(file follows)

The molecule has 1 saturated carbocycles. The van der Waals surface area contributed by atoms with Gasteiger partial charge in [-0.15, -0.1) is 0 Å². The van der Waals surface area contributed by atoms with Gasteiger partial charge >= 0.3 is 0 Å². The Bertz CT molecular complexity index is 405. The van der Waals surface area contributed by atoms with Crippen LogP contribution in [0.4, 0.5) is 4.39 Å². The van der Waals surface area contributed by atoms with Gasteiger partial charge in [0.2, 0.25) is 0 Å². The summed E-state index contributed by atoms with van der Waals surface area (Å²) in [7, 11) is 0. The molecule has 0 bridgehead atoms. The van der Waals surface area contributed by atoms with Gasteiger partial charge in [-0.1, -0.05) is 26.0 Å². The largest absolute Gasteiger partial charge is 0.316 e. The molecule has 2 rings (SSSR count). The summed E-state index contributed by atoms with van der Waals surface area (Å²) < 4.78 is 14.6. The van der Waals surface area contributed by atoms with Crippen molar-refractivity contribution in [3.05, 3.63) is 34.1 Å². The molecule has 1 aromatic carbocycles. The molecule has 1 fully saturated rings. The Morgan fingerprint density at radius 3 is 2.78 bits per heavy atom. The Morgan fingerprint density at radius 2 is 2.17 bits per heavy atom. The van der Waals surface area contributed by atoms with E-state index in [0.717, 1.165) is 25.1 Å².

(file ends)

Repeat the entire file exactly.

The molecule has 1 saturated carbocycles. The van der Waals surface area contributed by atoms with Gasteiger partial charge in [-0.15, -0.1) is 0 Å². The van der Waals surface area contributed by atoms with Gasteiger partial charge >= 0.3 is 0 Å². The Bertz CT molecular complexity index is 405. The van der Waals surface area contributed by atoms with Crippen LogP contribution in [0.4, 0.5) is 4.39 Å². The van der Waals surface area contributed by atoms with Gasteiger partial charge in [0.2, 0.25) is 0 Å². The summed E-state index contributed by atoms with van der Waals surface area (Å²) in [7, 11) is 0. The molecule has 0 bridgehead atoms. The van der Waals surface area contributed by atoms with Gasteiger partial charge in [-0.1, -0.05) is 26.0 Å². The largest absolute Gasteiger partial charge is 0.316 e. The molecule has 2 rings (SSSR count). The summed E-state index contributed by atoms with van der Waals surface area (Å²) < 4.78 is 14.6. The van der Waals surface area contributed by atoms with Crippen molar-refractivity contribution in [3.05, 3.63) is 34.1 Å². The molecule has 1 aromatic carbocycles. The molecule has 1 fully saturated rings. The Morgan fingerprint density at radius 3 is 2.78 bits per heavy atom. The Morgan fingerprint density at radius 2 is 2.17 bits per heavy atom. The van der Waals surface area contributed by atoms with E-state index in [0.717, 1.165) is 25.1 Å².